1853 ENGLISH POETRY 1579-1830: SPENSER AND THE TRADITION

Caroline Norton

Frederic Rowton, in Female Poets of Great Britian (1853) 409-10.



Amongst the Poetesses of our land, Mrs. Norton certainly claims a most distinguished place. Not a few critics, indeed assign her the very first. And I think it would be difficult to disprove her right to a position with the loftiest. It is most assuredly not my intention to attempt such a demonstration; for if I do not agree unreservedly with the assertion of her superiority over all, I at all events am prepared to maintain her equality with any of, her sister poets. I will go further, and avow my belief that, under other and more favourable circumstances, Mrs. Norton might have gained even greater fame than she has yet achieved. Just as some paintings give one the idea that the artist has power to produce works of higher merit, so do Mrs. Norton's poems suggest the possession of latent genius far transcending that which is displayed in them.

But we must speak of her as she is.

The Quarterly Review, in a criticism of Mrs. Norton's writings, says of her — that "she is the Byron of our modern poetesses. She has very much of that intense personal passion by which Byron's poetry is distinguished from the larger grasp and deeper communion with man and nature of Wordsworth. She has also Byron's beautiful intervals of tenderness, his strong practical thought, and his forceful expression. It is not an artificial imitation, but a natural parallel." I think we cannot safely adopt this opinion without a little qualification. That Mrs. Norton has a fervour, a tenderness, and a force of expression which greatly resemble Byron's, there cannot be a doubt: but there all similarity ceases. Byron is the personification of passionate selfishness: his range of sympathy is extremely small: Mrs. Norton, on the other hand, has a large and generous heart, essentially unselfish in its feelings, and universal in its sympathies. Byron has a sneering, mocking, disbelieving spirit: Mrs. Norton a simple, beautiful, childlike, implicitness of soul. Byron's strains resemble the vast, roaring, willful waterfall, rushing headlong over desolate rocks, with a sound like the wail of a lost spirit: Mrs. Norton's, the soft full-flowing River, margined with flowers, and uttering sweet music. What is there in Byron that resembles this:—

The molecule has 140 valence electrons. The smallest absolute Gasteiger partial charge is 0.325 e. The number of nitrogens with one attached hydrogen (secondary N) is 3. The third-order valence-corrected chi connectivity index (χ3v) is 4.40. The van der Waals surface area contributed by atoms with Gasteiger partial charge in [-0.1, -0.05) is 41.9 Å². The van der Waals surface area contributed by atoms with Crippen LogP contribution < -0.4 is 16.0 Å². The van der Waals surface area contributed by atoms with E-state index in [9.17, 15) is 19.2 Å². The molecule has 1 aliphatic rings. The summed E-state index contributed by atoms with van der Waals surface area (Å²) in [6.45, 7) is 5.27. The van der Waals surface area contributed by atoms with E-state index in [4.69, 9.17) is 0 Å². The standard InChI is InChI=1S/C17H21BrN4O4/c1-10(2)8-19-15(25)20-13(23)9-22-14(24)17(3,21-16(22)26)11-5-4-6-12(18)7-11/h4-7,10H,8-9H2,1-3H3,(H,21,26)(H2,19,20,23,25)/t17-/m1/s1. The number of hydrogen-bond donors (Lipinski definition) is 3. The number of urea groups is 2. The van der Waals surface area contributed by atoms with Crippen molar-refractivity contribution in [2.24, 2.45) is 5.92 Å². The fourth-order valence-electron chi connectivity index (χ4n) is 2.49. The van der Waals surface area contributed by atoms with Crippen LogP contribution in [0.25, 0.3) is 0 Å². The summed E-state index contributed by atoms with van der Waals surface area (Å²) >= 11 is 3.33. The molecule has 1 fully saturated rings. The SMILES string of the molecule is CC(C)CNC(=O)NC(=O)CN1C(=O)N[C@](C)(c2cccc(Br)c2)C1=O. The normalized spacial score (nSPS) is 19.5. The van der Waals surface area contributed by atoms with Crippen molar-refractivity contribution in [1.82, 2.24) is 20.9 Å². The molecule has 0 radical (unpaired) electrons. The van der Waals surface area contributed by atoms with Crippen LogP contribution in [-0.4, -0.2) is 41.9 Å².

THE MOTHER'S HEART.
When first thou camest, gentle, shy, and fond,
My eldest born, first hope, and dearest treasure,
My heart received thee with a joy beyond
All that it yet had felt of earthly pleasure;
Nor thought that any love again might be
So deep and strong as that I felt for thee.

Faithful and true, with sense beyond thy years,
And natural piety that lean'd to heaven;
Wrung by a harsh word suddenly to tears,
Yet patient of rebuke when justly given—
Obedient, easy to be reconciled,
And meekly cheerful — such wert thou, my child!

Not willing to be left: still by my side
Haunting my walks, while summer-day was dying;
Nor leaving in thy turn; but pleas'd to glide
Through the dark room, where I was sadly lying;
Or by the couch of pain, a sitter meek,
Watch the dim eye, and kiss the feverish cheek.

O boy! of such as thou oftenest made
Earth's fragile idols; like a tender flower,
No strength in all thy freshness — prone to fade—
And bending weakly to the thunder-shower—
Still round the loved, thy heart found force to bind,
And clung like woodbine shaken in the wind.

Her passionate poems display a radical difference from those of Byron. Byron is, even in his purest moments, sensual and earthly; Mrs. Norton is invariably serene and spiritual. Byron's passion is light a lightning flash. Mrs. Norton's like a sunbeam. I would refer to her exquisite poem of Sappho, in illustration. I deeply regret that I am not permitted to present the lines themselves [additional illustrations and commentary omitted].